The day I was to become a licensed driver in India I was bursting with excitement. You see, for the preceding weeks, as a holder of a learner's permit, I had been compelled by Indian law to drive around town with a ten-inch-tall red letter "L" hanging from my handlebars -- declaring to all and sundry that I was a "Learner." You might think that's funny, but in India it is decidedly not. The scarlet "L" is a warning to others: innovate with caution -- novice on the road. It created a noticeable barrier between me and my fellow drivers, as if, somehow, it was I -- a student of rules, an observer of semaphores and lane lines -- that they feared, and not the traffic in general. They seemed to view the Learner's mere faith in the possibility of order as a threat to the bedlam they had come to expect.
Upon reaching the testing center, on the outskirts of town, I found a figure-eight driving track about forty feet long, marked with painted lines upon the blacktop. Elsewhere in the compound, similar courses of different lengths and types were set up for the Learners driving three- and four-wheeled vehicles. In the waiting area beside the figure eight, hundreds of aspirants were queued up, shoulder to shoulder, handlebar grip to handlebar grip, on mopeds, scooters, and other two-wheelers of all shapes and sizes and colors. Above and below our headlights, red "L"s dangled in the breeze like the insignia of some grievously nerdy motorcycle gang.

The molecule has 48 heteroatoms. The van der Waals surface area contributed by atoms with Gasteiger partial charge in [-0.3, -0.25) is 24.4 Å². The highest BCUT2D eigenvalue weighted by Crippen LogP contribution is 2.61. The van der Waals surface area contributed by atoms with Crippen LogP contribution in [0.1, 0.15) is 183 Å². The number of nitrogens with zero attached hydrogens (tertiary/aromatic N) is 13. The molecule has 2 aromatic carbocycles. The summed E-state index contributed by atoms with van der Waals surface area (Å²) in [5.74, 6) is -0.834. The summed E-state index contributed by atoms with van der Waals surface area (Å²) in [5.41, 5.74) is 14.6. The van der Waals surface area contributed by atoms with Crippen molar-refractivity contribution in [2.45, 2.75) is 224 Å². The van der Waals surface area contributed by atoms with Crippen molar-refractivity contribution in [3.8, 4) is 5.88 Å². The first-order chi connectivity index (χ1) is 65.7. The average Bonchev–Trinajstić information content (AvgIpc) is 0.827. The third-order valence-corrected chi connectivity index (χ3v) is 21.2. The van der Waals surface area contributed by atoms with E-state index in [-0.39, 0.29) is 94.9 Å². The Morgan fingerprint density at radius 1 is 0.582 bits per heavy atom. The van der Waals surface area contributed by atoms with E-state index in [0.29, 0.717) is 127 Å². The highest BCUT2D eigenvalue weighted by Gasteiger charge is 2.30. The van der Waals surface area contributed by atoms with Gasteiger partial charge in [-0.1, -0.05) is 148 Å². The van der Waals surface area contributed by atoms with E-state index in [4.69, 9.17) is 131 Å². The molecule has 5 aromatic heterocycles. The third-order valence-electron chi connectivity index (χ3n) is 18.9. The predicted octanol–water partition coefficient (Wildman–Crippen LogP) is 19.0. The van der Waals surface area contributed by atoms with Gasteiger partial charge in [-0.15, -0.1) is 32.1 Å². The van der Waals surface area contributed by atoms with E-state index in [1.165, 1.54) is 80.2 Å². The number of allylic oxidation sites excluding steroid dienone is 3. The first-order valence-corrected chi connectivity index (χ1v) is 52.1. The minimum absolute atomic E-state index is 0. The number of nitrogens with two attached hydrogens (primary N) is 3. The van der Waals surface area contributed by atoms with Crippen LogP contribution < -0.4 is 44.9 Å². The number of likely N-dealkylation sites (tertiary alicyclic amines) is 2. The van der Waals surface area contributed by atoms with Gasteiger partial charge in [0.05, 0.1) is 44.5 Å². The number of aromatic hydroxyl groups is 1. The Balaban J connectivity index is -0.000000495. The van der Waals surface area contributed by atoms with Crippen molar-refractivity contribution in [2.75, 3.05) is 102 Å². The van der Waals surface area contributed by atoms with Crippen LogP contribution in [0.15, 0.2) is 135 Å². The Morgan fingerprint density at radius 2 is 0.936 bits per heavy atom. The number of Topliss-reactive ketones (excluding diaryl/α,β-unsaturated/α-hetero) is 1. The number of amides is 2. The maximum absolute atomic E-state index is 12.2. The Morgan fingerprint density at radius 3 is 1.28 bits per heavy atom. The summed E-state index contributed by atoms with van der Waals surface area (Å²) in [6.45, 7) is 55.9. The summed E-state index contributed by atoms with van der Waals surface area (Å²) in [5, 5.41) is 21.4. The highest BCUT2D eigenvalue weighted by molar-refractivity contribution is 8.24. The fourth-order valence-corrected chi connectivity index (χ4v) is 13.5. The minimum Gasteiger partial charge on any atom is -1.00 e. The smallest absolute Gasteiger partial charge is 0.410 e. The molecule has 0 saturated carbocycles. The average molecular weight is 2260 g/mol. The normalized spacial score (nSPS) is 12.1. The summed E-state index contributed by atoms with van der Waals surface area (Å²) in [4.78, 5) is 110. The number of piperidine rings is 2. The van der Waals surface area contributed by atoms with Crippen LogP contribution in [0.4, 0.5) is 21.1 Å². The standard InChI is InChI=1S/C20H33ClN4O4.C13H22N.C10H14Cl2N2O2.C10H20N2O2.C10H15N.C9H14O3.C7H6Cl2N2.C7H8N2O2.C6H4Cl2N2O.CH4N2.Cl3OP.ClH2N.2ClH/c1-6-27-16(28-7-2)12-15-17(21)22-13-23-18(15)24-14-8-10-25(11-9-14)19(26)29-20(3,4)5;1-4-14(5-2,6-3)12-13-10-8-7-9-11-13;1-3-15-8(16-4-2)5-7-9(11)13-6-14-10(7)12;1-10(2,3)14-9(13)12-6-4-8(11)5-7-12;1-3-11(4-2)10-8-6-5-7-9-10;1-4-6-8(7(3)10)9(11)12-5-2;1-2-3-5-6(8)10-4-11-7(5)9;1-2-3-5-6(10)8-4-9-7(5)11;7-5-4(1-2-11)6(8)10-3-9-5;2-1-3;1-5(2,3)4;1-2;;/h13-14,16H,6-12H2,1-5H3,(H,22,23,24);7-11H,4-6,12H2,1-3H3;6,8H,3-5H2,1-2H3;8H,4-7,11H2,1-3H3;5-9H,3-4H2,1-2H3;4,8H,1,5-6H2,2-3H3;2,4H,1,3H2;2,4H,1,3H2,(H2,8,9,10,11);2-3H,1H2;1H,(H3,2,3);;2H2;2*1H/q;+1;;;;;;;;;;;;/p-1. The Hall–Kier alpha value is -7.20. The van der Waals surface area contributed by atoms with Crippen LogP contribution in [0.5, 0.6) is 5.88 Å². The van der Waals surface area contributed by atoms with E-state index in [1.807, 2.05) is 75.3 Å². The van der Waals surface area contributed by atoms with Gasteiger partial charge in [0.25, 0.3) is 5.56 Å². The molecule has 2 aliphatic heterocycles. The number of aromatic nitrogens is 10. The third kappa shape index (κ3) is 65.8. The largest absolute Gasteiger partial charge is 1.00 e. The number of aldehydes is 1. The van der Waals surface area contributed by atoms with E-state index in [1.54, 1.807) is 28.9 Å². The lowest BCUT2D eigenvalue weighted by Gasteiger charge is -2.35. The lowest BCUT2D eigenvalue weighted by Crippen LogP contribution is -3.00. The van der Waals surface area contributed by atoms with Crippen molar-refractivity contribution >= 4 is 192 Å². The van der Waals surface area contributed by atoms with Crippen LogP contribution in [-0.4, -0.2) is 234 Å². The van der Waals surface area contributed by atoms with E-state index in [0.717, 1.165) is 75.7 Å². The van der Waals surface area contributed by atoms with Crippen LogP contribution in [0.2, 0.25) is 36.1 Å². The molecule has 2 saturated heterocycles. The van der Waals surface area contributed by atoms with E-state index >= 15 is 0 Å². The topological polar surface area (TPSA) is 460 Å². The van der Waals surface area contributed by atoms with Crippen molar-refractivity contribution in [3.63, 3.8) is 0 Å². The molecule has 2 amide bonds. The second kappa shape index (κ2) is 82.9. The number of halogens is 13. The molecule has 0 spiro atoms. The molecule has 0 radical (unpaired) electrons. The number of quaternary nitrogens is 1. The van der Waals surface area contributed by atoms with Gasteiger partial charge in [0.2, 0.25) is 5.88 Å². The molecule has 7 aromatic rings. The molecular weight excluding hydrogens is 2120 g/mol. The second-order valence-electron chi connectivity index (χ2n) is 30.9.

When it became time for the examination to begin, a heavy-set man sporting a green Traffic Authority cap and an equally authoritative orange hennaed mustache arrived on the scene. He explained the procedure. We would be tested one at a time. There would be no simulated conditions of actual driving -- no potholes, no deadly oncoming vehicles, no trees or quadrupeds obstructing the route. We were simply to go once around the pristine surface of the track, maintain a reasonable speed, and stay within the lines. It seemed simple and fair enough, and we all nodded with relief. But in the backs of our minds we recognized that there was a catch: these were not the conditions under which we had trained. Indeed, as the day progressed, we saw that some of us had difficulty adapting to the contrivance of the course.